Managerial Political Spending Choice and Earnings Management
Review of Pacific Basin Financial Markets and Policies, 2020
36 Pages Posted: 14 Nov 2020
Date Written: September 26, 2020
This study investigates whether and how the CEOs’ political spending choice is associated with their earnings management behavior. Using a sample of 8,502 firm-year observations from S&P 500 firms during 1993-2012 over 10 election cycles, we provide empirical evidence that CEOs making political spending mainly through the corporate channel to recipients advised by the firms’ own political action committees engage in less earnings management than those making political spending mainly through the private channel to their own selected recipients. This finding suggests that CEOs’ political spending choice of the private channel over the corporate channel represents their strong self-interests and is associated with higher agency costs. We further show that the distinction between the two channels is less important when the CEOs’ private political spending patterns are aligned with those of their own firms. Our results are robust to techniques alleviating the potential endogeneity issue related to the political spending behavior.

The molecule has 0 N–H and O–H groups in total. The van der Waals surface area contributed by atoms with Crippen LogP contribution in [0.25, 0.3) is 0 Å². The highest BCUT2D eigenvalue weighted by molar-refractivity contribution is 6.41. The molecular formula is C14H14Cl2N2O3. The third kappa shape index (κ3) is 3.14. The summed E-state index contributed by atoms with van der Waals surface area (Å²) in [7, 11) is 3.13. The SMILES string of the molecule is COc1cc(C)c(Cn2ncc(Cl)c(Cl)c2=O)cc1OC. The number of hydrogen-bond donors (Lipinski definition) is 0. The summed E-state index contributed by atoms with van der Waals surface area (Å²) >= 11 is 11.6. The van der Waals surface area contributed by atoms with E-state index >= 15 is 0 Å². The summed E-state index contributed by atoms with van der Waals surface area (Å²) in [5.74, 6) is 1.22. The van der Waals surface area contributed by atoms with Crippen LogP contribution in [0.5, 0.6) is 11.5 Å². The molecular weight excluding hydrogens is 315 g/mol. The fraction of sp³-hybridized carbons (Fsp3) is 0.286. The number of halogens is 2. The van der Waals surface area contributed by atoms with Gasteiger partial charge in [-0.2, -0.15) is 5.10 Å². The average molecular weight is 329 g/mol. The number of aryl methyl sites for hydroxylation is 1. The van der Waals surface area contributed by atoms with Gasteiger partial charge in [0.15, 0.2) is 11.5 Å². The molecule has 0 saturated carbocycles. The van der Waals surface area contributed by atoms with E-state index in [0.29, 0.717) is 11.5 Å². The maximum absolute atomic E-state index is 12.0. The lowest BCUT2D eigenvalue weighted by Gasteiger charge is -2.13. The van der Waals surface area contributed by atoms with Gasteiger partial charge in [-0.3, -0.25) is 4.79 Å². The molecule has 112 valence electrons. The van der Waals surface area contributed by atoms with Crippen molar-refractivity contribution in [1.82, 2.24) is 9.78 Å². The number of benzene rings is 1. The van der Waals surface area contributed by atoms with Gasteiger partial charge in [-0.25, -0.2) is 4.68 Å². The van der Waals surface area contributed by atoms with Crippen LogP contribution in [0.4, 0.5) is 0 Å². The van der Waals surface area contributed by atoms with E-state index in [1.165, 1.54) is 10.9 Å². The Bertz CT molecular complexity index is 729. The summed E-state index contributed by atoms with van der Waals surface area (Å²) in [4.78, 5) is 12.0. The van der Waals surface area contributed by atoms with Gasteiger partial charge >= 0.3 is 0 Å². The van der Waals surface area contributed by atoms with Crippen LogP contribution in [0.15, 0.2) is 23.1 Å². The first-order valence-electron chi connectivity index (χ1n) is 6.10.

Keywords: Political Spending, Campaign Contributions, Earnings Management, Self-interests, Agency Costs
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